Religion in Recovery
Many of the groups and organizations that help with recovery have very religious overtones. They say recovery prayers as a group, and they often meet in church basements or other religious locations. Recovery from addiction has a long history with religion. Alcoholics Anonymous, one of the most well-known recovery groups, began with two Christian men who sought a spiritual solution for alcoholics. Although one doesn’t have to be religious to join AA, the 12 Step process that this group created is a deeply spiritual process. Many of the steps involve surrendering to a Higher Power, although AA leaves the definition of “Higher Power” up to its individual members. Because AA and its inherent spirituality has dominated the conversation around recovery, religion and sobriety have a societal connection.
Granted, this connection between religion and sobriety doesn’t only exist in a cultural way. Religion does correlate with good mental health, and overall mental health can benefit sobriety. Religious people tend to deal with stress and anxiety relatively well, which can translate into more calmness when dealing with triggers or other temptations. Religious practices such as prayer give people an easy, practical way to face certain difficulties.
15.1 million adults in the US have an alcohol use disorder.
Religious Qualities You Can Use
If religion can help with sobriety, does that mean that you have to be religious to get sober? No. People of any faith or no faith can recover from addiction. However, you can use certain aspects of religion to maintain your sobriety if you’d like, even if you’re not religious yourself. Since the community aspect of religion helps many people stay sober, look for a community of your own. This community may or may not make sobriety its central focus, but try to find friends who understand your needs and who will encourage you in your sobriety.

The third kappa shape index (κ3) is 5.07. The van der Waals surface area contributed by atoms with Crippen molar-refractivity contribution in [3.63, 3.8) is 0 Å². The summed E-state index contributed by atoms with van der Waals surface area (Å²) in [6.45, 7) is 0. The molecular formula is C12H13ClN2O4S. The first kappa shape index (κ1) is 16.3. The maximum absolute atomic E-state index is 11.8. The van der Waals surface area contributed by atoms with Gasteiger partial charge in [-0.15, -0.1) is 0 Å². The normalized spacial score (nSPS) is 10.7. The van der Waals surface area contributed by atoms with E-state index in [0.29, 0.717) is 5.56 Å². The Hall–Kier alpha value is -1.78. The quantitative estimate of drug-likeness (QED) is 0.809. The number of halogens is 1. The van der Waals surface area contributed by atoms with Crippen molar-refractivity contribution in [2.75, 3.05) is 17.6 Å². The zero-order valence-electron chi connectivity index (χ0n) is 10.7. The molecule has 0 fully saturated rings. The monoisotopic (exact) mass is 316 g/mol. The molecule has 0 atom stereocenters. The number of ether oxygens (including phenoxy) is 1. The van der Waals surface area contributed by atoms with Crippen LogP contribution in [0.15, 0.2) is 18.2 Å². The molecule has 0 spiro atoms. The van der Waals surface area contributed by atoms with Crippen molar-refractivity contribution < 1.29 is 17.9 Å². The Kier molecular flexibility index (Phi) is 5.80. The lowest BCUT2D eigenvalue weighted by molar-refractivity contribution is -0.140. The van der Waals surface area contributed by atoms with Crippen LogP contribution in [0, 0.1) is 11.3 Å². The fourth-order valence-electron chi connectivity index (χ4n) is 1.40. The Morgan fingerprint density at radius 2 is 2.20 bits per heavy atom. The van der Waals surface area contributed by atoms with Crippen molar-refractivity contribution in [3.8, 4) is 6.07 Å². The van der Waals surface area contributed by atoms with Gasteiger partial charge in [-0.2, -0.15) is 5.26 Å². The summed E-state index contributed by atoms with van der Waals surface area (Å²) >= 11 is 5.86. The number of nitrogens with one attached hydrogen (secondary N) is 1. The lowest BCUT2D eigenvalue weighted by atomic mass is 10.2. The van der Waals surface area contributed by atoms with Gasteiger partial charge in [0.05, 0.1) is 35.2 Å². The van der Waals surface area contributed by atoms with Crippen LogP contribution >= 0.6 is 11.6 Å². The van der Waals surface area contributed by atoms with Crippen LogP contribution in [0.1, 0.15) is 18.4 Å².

Some traditionally religious activities may benefit you as well. Meditation, for example, has a connection to multiple religions, but many non-religious people practice it too. Meditation can help you maintain peace of mind and minimize anxiety, which will curb your impulse to drink or use drugs.
If you’re struggling with an addiction to drugs or alcohol, help is available. Call 800-492-QUIT.
Are the 12 Steps Right for You?
If you have a thriving spiritual life, or if you want to revitalize your spiritual life, the 12 Steps may be right for you. Many of the Steps are spiritual in nature. Six of the Steps mention either God or a Higher Power, and they involve seeking forgiveness and asking God for help.
Atheists and agnostics may be less comfortable with the spiritual language in the 12 Steps, but because AA does not adhere to any one religion, being nonreligious does not disqualify anybody from joining AA. Bill Wilson (one of the founders) himself said that AA has no religious requirement. If you’re not religious but would like to use the 12 Steps as they were written, you’ll be welcome to do so. What if you don’t want to use the spiritual wording but still feel that a 12 Step process may benefit you? AA Agnostica has put together an alternate version of the 12 Steps with non-spiritual language.
If the 12 Step format doesn’t work for you, and you still want a sobriety-centered community, you have other options. The organizations on the list below cater to people who need a method other than the 12 Steps.
- SMART Recovery
- Secular Organizations for Sobriety
- Women for Sobriety
- LifeRing Secular Recovery
Look for meetings near where you live, try out a few groups, and see which ones work best for you.
Sobriety Is for Everyone
Whether you consider yourself religious, atheist, agnostic, or questioning, your recovery matters. Rehab Info is here to help you no matter your religious or spiritual background. If you have an addiction to drugs or alcohol, you have many options for getting help.